De-Dollarization: The Unintended Consequence of US ‘Economic Warfare’ and Policy Blunders

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Economist Peter C. Earle, a research fellow at the American Institute for Economic Research, argues that de-dollarization has begun and that it is not only a response to US “economic warfare”, but also a result of US “error-fraught” policies that have eroded the confidence in the dollar.

The US dollar has been the world’s reserve currency since the end of World War II, when most countries agreed to peg their currencies to the dollar, which was backed by gold. This system, known as the Bretton Woods system, collapsed in 1971 when President Nixon suspended the convertibility of the dollar to gold. Since then, the dollar has remained dominant in international transactions, accounting for about 60% of global foreign exchange reserves and 40% of global payments.

However, in recent years, some countries have started challenging the dollar’s supremacy, citing various reasons such as US sanctions, trade wars, monetary policy mistakes, and inflation risks. Economist Peter C. Earle, a research fellow at the American Institute for Economic Research, argues that de-dollarization has begun and that it is not only a response to US “economic warfare”, but also a result of US “error-fraught” policies that have eroded the confidence in the dollar.

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According to Earle, one of the main drivers of de-dollarization is the US use of sanctions and other coercive measures to punish its adversaries or rivals, such as Iran, Russia, China, Venezuela, and North Korea. These measures often involve cutting off access to the dollar-based financial system, such as SWIFT, a network that facilitates cross-border payments.

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Earle writes:

“It’s not just the conscription of the dollar in economic warfare, but increasingly error-fraught monetary policy regimes that are driving various interests away from the greenback.”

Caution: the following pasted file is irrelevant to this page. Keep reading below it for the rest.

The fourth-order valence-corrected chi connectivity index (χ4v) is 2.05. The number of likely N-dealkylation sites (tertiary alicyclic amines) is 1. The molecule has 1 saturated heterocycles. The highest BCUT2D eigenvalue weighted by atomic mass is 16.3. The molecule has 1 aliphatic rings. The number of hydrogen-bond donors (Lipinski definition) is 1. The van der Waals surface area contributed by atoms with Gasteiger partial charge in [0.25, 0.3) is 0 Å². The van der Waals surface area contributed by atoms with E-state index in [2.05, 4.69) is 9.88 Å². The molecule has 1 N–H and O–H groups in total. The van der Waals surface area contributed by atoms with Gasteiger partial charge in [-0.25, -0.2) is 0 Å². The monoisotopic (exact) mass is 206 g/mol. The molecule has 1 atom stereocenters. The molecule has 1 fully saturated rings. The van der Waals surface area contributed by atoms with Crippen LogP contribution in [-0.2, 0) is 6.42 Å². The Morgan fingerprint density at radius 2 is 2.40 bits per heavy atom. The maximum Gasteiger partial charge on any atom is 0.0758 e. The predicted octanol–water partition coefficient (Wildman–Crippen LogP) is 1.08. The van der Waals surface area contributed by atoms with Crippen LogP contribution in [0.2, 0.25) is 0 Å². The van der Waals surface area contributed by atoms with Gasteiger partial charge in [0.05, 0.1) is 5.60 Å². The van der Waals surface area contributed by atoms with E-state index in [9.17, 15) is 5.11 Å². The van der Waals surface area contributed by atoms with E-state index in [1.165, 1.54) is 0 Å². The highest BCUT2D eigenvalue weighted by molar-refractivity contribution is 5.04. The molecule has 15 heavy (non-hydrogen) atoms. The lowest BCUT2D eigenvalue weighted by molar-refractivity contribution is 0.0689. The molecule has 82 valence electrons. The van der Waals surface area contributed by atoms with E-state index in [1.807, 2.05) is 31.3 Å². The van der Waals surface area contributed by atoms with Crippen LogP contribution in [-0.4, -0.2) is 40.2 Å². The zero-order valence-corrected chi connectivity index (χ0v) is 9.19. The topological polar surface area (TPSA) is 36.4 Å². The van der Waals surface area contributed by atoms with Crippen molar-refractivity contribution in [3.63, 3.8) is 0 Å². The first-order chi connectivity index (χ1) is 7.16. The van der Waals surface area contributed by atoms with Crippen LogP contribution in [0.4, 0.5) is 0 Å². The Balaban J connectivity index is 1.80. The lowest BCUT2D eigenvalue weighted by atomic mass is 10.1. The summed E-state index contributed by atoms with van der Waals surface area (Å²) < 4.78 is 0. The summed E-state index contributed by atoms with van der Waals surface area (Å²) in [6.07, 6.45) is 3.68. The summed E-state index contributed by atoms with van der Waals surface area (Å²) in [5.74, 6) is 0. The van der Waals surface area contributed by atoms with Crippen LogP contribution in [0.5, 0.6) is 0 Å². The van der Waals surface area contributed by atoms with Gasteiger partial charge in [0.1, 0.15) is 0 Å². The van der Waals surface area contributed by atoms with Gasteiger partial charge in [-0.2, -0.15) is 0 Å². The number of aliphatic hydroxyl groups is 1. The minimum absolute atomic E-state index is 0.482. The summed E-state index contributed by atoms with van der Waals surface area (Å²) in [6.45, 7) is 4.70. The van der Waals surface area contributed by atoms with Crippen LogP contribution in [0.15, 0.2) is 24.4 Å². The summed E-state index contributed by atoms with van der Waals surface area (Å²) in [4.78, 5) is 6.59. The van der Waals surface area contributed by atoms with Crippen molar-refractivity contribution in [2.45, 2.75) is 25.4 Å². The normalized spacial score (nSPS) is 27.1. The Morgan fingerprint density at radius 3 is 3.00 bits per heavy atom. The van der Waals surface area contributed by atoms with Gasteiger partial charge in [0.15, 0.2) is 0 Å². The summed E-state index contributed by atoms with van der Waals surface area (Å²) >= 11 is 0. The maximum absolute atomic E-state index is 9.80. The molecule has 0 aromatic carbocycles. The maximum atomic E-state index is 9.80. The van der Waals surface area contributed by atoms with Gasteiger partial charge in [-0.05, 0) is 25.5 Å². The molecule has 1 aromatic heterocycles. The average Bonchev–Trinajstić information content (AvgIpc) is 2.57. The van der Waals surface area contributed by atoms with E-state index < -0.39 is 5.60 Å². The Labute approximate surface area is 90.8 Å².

Earle argues that by using the dollar as a weapon, the US has incentivized other countries to seek alternative ways of settling their trade and financial transactions, such as using local currencies, regional arrangements, or cryptocurrencies. For example, China and Brazil have agreed to use their own currencies (the yuan and the real) to trade with each other, bypassing the dollar. The BRICS countries (Brazil, Russia, India, China, and South Africa) are also reportedly working on creating a new currency backed by gold or a basket of commodities.

Another driver of de-dollarization is the US monetary policy stance, which Earle claims has been erratic and inconsistent in recent years. He points out that after the 2008 financial crisis, the US Federal Reserve embarked on an unprecedented expansionary policy, injecting trillions of dollars into the economy through quantitative easing (QE) and lowering interest rates to near zero. This policy was intended to stimulate growth and inflation, but it also created distortions and imbalances in the financial markets and increased the debt burden.

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Then, in 2020, following the Covid-19 pandemic outbreak, the Fed doubled down on its expansionary policy, increasing its balance sheet by another $4 trillion and pledging to keep interest rates low for a long time. However, this policy also triggered a surge in inflation, which reached a 40-year high in November 2021. The Fed initially dismissed inflation as transitory and caused by supply shocks, but later acknowledged that it was more persistent and broad-based than expected. As a result, the Fed changed course and announced that it would taper its QE program faster than planned and raise interest rates sooner than anticipated.

Earle argues that these policy shifts have undermined the credibility and stability of the dollar, as they have caused unpredictable fluctuations in its value and expectations. He writes:

“The pandemic triggered a massive expansionary response in 2020 followed by an initial disregard for an inflation outbreak that subsequently hit four-decade highs before an aggressive contractionary shift in policy that destabilized precarious financial institutions was implemented.”

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Earle warns that by “weaponizing” dollar dominance and allowing “expanding mandates” to disorient US monetary policy, the US may have sealed “the dollar’s fate as the lingua franca of world commerce over the long haul”. He acknowledges that moving away from the dollar is not easy or immediate, as there are many barriers and network effects to overcome. However, he suggests that de-dollarization will continue as long as US fiscal and monetary policies remain unsound and inconsistent with sound money principles.


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